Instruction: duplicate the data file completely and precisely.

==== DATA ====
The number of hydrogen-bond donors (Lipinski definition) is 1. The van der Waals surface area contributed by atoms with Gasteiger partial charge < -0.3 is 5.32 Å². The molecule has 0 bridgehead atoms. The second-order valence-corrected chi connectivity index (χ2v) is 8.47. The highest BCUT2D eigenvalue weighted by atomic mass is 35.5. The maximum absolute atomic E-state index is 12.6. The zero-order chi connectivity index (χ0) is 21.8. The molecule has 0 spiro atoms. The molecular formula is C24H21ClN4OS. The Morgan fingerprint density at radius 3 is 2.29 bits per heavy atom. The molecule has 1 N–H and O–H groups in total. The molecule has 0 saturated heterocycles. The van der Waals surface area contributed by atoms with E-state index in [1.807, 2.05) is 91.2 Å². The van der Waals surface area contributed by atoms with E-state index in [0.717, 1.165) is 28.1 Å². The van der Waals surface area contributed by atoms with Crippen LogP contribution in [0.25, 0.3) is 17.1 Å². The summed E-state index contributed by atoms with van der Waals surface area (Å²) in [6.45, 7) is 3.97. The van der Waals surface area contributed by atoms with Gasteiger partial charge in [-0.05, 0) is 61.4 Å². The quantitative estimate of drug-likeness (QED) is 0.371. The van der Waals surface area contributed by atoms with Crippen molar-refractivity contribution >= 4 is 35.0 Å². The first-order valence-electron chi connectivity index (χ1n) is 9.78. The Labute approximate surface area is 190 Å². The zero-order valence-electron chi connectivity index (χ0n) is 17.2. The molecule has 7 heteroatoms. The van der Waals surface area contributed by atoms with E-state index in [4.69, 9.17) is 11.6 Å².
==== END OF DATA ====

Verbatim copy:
The number of hydrogen-bond donors (Lipinski definition) is 1. The van der Waals surface area contributed by atoms with Gasteiger partial charge < -0.3 is 5.32 Å². The molecule has 0 bridgehead atoms. The second-order valence-corrected chi connectivity index (χ2v) is 8.47. The highest BCUT2D eigenvalue weighted by atomic mass is 35.5. The maximum absolute atomic E-state index is 12.6. The zero-order chi connectivity index (χ0) is 21.8. The molecule has 0 spiro atoms. The molecular formula is C24H21ClN4OS. The Morgan fingerprint density at radius 3 is 2.29 bits per heavy atom. The molecule has 1 N–H and O–H groups in total. The molecule has 0 saturated heterocycles. The van der Waals surface area contributed by atoms with E-state index in [1.807, 2.05) is 91.2 Å². The van der Waals surface area contributed by atoms with E-state index in [0.717, 1.165) is 28.1 Å². The van der Waals surface area contributed by atoms with Crippen LogP contribution in [0.25, 0.3) is 17.1 Å². The summed E-state index contributed by atoms with van der Waals surface area (Å²) in [6.45, 7) is 3.97. The van der Waals surface area contributed by atoms with Gasteiger partial charge in [-0.05, 0) is 61.4 Å². The quantitative estimate of drug-likeness (QED) is 0.371. The van der Waals surface area contributed by atoms with Crippen molar-refractivity contribution >= 4 is 35.0 Å². The first-order valence-electron chi connectivity index (χ1n) is 9.78. The Labute approximate surface area is 190 Å². The zero-order valence-electron chi connectivity index (χ0n) is 17.2. The molecule has 7 heteroatoms. The van der Waals surface area contributed by atoms with E-state index in [4.69, 9.17) is 11.6 Å².